I wonder then what Ken Loach would make of Joanna Hogg’s upper-middle-class memoir The Souvenir? Their filmmaking focuses on different ends of the class spectrum, and yet they both share a knack for breathing tightly wound tension into mundane moments, and a preference for social realist filmmaking that fosters a chilly, sometimes uncomfortable intimacy.
Set in Thatcher’s Britain, The Souvenir concerns Julie, a sweet yet naive film student in her mid-twenties. She spends her time poring over a ridiculous old typewriter in her expensive Knightsbridge apartment, attempting to write a script about a disadvantaged child and the “rot” of Sunderland, a shipyard city in decline. Every time she relays her plans for the prospective movie, the idea becomes more obscure and ill-defined, as if it is slipping away from her.
“I don’t want to live my life in this very privileged bubble, I want to be really aware of what’s going on around me,” Julie explains when probed about her project by a panel of professors at university. But Julie’s intentions are at odds with her lived experience.
Much of The Souvenir takes place indoors, with Julie essentially cloistered from the social, economic and political tensions gripping the country. During a lunch with her well-off family, the punishment of recently-arrested IRA members is reduced to dinner debate. Later, Julie watches from the safety of her apartment as nearby luxury department store Harrods is bombed - literally insulated from the chaos.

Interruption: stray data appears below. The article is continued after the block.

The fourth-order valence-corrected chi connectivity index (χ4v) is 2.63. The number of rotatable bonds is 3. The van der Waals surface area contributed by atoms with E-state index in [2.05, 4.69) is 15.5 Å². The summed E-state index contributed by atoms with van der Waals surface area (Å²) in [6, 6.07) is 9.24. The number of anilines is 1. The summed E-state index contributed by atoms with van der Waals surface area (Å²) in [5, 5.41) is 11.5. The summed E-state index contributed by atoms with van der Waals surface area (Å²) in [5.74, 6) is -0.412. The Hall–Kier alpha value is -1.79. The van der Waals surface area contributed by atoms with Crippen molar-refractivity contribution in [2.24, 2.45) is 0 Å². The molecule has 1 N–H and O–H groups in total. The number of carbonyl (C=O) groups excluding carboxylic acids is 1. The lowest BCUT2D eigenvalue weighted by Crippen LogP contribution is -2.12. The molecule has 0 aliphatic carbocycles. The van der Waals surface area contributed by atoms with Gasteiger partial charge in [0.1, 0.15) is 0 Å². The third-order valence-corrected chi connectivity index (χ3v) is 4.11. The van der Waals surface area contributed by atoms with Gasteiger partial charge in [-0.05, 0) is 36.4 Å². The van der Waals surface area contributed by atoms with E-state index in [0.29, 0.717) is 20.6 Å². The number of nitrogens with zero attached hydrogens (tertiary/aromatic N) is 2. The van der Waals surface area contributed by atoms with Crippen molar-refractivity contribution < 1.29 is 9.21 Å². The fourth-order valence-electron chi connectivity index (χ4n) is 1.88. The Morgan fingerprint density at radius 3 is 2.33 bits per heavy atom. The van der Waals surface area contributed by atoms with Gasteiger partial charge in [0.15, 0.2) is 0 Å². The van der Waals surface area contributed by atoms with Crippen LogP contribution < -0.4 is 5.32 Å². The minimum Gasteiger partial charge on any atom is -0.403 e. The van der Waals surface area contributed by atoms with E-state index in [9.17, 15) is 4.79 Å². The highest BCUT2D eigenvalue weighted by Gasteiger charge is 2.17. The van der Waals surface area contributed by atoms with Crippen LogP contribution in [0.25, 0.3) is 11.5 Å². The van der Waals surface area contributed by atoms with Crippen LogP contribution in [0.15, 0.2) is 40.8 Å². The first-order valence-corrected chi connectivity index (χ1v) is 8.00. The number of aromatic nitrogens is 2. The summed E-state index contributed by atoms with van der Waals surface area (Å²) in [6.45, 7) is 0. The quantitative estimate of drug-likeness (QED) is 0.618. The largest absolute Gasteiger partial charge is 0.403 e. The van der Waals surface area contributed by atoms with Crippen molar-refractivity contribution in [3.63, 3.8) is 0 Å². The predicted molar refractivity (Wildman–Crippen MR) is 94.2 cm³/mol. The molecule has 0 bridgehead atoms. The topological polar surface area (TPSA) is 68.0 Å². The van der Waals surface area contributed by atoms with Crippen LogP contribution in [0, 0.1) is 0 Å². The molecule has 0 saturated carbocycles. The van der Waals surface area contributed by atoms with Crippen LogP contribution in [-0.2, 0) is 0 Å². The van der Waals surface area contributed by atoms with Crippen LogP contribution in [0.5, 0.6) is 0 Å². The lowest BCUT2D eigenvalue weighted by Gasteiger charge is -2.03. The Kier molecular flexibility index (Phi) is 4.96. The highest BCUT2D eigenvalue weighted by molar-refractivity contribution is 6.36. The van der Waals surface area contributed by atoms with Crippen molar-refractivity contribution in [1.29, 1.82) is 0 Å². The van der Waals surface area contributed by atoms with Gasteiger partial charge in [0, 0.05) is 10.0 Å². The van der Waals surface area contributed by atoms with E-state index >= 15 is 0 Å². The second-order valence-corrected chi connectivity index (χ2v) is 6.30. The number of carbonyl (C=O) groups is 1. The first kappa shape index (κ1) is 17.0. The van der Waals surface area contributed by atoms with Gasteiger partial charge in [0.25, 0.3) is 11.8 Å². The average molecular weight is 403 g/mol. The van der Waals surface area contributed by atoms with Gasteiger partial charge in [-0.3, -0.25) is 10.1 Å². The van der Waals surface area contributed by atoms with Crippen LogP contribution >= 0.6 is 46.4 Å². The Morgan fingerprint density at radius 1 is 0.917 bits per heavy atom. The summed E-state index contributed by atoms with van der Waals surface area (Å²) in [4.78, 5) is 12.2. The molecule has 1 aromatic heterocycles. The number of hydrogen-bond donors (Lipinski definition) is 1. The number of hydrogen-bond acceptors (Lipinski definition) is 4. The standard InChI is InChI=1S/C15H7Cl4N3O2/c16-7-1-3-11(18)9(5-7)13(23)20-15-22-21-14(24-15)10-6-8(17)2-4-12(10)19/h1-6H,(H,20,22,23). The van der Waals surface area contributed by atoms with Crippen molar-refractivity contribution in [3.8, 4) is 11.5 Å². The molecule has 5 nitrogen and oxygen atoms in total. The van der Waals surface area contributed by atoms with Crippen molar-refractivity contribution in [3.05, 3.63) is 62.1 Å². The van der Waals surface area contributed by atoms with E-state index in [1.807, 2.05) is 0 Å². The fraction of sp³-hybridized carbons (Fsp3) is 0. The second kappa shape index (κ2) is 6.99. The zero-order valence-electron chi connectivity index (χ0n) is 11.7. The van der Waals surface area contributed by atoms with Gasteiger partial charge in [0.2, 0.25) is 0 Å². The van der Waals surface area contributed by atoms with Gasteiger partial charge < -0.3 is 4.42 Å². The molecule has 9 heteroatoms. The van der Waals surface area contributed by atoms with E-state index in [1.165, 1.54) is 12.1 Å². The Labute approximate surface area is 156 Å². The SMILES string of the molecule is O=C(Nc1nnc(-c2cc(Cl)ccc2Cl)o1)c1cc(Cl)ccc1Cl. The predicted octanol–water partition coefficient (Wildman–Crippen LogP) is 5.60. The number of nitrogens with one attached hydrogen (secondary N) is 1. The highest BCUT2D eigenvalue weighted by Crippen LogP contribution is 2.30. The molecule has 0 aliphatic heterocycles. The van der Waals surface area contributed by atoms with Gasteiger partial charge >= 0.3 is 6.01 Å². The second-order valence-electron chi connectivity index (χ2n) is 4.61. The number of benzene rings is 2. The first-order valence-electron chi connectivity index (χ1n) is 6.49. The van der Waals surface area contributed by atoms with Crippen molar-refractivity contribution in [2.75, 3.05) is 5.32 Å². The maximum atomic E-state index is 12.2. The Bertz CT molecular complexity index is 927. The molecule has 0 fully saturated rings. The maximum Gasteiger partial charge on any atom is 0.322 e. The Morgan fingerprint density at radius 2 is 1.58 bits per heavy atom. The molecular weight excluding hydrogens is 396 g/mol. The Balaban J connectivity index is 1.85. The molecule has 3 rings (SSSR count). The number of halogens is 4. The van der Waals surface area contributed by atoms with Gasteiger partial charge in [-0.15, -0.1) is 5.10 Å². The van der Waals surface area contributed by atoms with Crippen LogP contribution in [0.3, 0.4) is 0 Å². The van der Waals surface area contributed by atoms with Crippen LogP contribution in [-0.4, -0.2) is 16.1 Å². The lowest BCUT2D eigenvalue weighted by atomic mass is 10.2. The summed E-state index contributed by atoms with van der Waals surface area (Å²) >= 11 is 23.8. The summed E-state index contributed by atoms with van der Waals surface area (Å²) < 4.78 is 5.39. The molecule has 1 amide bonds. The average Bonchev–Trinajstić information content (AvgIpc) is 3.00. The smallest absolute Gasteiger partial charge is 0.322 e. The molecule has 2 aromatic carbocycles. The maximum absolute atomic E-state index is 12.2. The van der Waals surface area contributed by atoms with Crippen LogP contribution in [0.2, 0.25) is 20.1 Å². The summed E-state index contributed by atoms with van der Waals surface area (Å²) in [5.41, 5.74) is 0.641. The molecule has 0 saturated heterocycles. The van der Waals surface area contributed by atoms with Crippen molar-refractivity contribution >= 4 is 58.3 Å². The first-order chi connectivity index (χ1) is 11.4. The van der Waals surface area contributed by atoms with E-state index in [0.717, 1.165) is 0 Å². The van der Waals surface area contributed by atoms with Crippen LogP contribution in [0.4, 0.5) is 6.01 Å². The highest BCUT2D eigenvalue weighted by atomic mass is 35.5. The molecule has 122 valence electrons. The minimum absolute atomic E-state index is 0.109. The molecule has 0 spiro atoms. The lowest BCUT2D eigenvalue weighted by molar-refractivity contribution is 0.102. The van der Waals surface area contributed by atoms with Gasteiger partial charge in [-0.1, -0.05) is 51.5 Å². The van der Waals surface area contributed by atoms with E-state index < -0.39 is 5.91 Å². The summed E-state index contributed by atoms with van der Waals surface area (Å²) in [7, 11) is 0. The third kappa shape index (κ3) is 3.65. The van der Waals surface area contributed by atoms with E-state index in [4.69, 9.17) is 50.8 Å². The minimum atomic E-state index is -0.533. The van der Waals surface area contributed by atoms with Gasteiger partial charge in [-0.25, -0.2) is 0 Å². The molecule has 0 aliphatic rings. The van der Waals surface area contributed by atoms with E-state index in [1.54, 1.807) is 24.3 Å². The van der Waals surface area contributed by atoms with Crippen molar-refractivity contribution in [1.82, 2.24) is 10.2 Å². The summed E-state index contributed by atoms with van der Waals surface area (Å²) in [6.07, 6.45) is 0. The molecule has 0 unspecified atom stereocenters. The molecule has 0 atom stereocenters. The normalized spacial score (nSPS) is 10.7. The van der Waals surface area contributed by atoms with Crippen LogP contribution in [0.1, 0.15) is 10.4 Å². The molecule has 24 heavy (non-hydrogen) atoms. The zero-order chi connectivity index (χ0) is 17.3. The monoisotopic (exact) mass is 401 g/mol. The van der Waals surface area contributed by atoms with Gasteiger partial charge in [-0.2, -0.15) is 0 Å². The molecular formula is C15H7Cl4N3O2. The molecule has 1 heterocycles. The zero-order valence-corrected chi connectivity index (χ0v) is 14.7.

Her preoccupation with the Sunderland film starts to wane when she becomes involved with Anthony, an older Foreign Office worker with a beguiling but nauseating bravado. He enthralls Julie with his decadent lifestyle – trips to Venice, monogrammed slippers, opulent tearooms. But the relationship fractures when she learns of his addiction to heroin.
Hogg uses the relationship to tease out the complex, nuanced dynamics of subservience, compulsive codependency and emotional manipulation, painting a gut-wrenching portrayal of a young woman losing her identity in an all-consuming, destructive relationship. In one infuriating exchange, Julie confronts Anthony after he has burgled her apartment, but winds up apologising.
The film is a deeply personal document that also feels distant, heightened by dreamy, fragmented scenes and wide, grainy shots of characters in darkened corridors that, like Jean-Honore Fragonard’s painting The Souvenir (which the film is named after), feel like singular, moody portraits in themselves.
Honor Swinton Byrne is revelatory as Julie, all wide-eyed and unknowing, carrying herself with an awkward unease. In a profile in The New Yorker, Hogg revealed that Tom Burke, who plays Anthony, was given the script a month before shooting, whereas Swinton Byrne went into the shoot completely cold, a tactic that helps magnify the character’s unworldliness.
Given its autobiographical bent, The Souvenir could so easily slip into sentimentality or self-aggrandisement, but its magic is in the way it artfully resists this. Hogg is masterful in her capabilities to interrogate her former self, whilst at the same time deeply honouring the experiences and feelings of her youth. It’s in this duality, and the film’s complicated and unresolved dissection of class, power, desire and art that make The Souvenir so hypnotic.
The Souvenir plays the 2019 Melbourne International Film Festival on Thursday 8 and Saturday 10 August, and Sorry We Missed You plays on Saturday 3 and Saturday 10 August.